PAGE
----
Dec 5, 2007

The Democratic Debate, hosted by NPR

I LOVED this debate. Here is the short summary of how I think things came off:

1) Hilary Clinton. She's the most polished-sounding of the candidates, and she has a sort of "above it all" thing going for her. In the polls, and in the way she discusses the issues. I like her views on Iraq to a point; her views on Iran scare me a little. She sounds like she'd be OK with going to war with Iran at some point. Possibly the most experienced of the candidates, possibly the most qualified. She and Joe Biden are about equally both, I think.

2) Barack Obama. Stumbled over his words a little. Still sounds inexperienced and a touch idealistic, but his views on Iran, Iraq, China, and especially illegal immigration really resonate with me. He's getting more and more specific with his ideas of alternatives to the way things are now, and I like what I'm hearing. Perhaps the most likeable of the candidates, or at least, seems to be the most earnest and heartfelt (to me.)

3) Joe Biden. I love Joe Biden! Wow, what a guy. He is someone I would trust not to judge hastily, but who I would also trust not to be pressured or to go with the status quo simply because it is. Very experienced in foreign relations, which will be VITAL in this next presidency. I like what he had to say on Iran and on China... I felt that his views on China were actually the most wise, the most balanced, and the most feasible. He and Hillary actually agree on China, but I feel that Biden has the ring of authority here because of his experience in foreign relations.

4) John Edwards. I like him, he's perhaps the second most "likeable," "Earnest", of the candidates. But I don't feel that his ideas on Iran and China are fleshed out enough. He's got a lot to say about immigration and the american economy and not continuing our current trade habits with China, and I think superficially, I agree with what he has to say on the subject. I like his compassionate stance on Illegal immigration.

5) Mike Gavel: He was a tad fiesty. Not too likeable, I don't think... he seemed to most determined to say why the other candidates were wrong, especially in the discussion about the resolution just voted on in the senate about Iran and designating certain groups to be proponents of terror. I agreed with what he said, but I didn't like the way he said it. I felt like he might have a tendency to one-mindedness, perhaps a tendency not to listen to others. Sorry, this is just my own sort of typing-as-I'm-thinking rumination. Anyway, I agreed with him, but I dont' want another president who is unwilling to listen to the other side and other, perhaps better ideas and options from those around him who have experience.

6) Dennis Kucinich: I agree with most of what he says. I'm starting to get annoyed as his querilous, "I am the only candidate here who..." blah blah blah. SO you didn't vote to go to war. Good for you. OK, now move on to something else. I think the man has integrity, but he has something to learn about likeability. Plus, I worry about his experience. He has consistently voted against funding the war, even when it was popular to be funding the war, but has he ever done anything himself with foreign relations? What are his ideas? I want to hear those, not just why he's different and better than all the other candidates because he voted a certain way all this time.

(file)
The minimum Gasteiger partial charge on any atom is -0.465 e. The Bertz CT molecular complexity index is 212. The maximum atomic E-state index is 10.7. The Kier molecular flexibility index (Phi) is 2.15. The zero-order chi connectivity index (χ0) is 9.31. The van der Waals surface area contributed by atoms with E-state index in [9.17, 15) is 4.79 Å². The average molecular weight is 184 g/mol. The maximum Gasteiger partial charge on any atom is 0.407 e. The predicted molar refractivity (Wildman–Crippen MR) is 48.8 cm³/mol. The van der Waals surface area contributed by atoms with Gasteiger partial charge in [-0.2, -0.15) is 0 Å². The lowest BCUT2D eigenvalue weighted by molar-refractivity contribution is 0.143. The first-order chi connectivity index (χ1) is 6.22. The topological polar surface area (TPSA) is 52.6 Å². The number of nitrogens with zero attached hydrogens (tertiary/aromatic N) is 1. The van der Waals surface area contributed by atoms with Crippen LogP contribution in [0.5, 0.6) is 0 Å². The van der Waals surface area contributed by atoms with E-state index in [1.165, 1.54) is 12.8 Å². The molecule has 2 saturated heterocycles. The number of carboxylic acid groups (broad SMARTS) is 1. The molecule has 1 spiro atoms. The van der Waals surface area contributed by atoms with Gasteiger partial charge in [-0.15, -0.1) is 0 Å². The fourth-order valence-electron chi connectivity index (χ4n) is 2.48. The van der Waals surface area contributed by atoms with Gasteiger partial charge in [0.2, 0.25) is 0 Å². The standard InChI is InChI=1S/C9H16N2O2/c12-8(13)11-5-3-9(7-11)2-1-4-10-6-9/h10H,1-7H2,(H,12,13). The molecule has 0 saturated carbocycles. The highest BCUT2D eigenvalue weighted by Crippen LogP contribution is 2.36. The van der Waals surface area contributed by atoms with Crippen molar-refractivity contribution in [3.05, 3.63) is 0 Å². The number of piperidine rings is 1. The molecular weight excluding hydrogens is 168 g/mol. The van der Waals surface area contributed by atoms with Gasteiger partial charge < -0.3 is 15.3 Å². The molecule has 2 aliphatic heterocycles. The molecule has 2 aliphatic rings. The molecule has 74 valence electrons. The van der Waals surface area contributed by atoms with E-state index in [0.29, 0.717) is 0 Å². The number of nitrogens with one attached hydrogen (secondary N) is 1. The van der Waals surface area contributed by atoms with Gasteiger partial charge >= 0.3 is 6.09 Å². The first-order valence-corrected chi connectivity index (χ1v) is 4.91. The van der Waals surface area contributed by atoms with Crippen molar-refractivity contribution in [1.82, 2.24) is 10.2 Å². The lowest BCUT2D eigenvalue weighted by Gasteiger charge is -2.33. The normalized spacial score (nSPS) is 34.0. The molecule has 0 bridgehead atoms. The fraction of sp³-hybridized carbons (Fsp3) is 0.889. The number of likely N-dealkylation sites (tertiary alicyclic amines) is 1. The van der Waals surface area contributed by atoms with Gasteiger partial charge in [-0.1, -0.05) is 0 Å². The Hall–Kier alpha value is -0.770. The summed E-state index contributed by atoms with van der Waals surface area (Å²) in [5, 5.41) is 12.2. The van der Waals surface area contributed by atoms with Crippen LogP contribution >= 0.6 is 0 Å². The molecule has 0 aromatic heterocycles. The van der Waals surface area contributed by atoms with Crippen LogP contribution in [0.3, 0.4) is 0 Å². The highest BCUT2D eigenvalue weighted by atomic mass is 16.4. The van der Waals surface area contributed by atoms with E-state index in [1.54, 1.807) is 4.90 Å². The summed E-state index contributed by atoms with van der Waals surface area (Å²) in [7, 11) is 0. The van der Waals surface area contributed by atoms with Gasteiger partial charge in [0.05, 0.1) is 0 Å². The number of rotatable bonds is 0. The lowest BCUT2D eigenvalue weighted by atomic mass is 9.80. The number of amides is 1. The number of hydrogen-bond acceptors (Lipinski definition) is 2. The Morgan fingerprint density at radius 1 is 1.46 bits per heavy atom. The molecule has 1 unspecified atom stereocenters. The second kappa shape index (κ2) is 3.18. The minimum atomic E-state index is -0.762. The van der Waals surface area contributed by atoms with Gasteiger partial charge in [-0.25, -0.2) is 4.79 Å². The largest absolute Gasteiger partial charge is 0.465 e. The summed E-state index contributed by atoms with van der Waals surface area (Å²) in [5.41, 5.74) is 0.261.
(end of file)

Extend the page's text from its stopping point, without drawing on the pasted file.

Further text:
7) Chris Dodd: I actually don't remember too much of what he said... this is probably a bad sign (either of my own deteriorating mental capacity as I approach the culmination of pregnancy or of his memorability as a candidate.

One thing: I absolutely LOVE the way that NPR handled this debate. They kept the questions to three important categories so that they could allow each candidate to respond at lenght, and so that the interviewers (Robert Segal, Michelle Norris) coudl follow up and ask further questions. Also, they kept things pretty much on issue, were good at not allowing any candidate to ward off a question by making generalized sorts of statements (a source of big frustration to me during all these other debates). Also, they did a good job at keeping mudslinging out of it, and keeping things civil and agreeable between the candidates. Good job NPR!

Here's the link if you wanted to listen but missed it. This will take you to a page that has the transcript, but there's a "listen" button at the top so that you don't have to strain your eyes reading two-hours worth of material, lol.


Anna said...

I have always been a huge fan of Kucinich, but am concerned about his "lack of voterability" meaning a wasted vote? As time goes on I am liking Edwards more and more. I loved his shpeal about taking away the governements health care program until the people that are paying for them to be there- us- get the same health care plan.

NoSurfGirl said...

Yeah... I think in some senses that Dennis Kucinich is sort of the Ron Paul of the Democratic party, with a very loyal fan base, but he's not moderate enough to attract the majority of the vote. And I have similar objections to ROn Paul... yes, integrity. A good record of sticking to his guns, a lot of which i agree with. But experience? Not so much.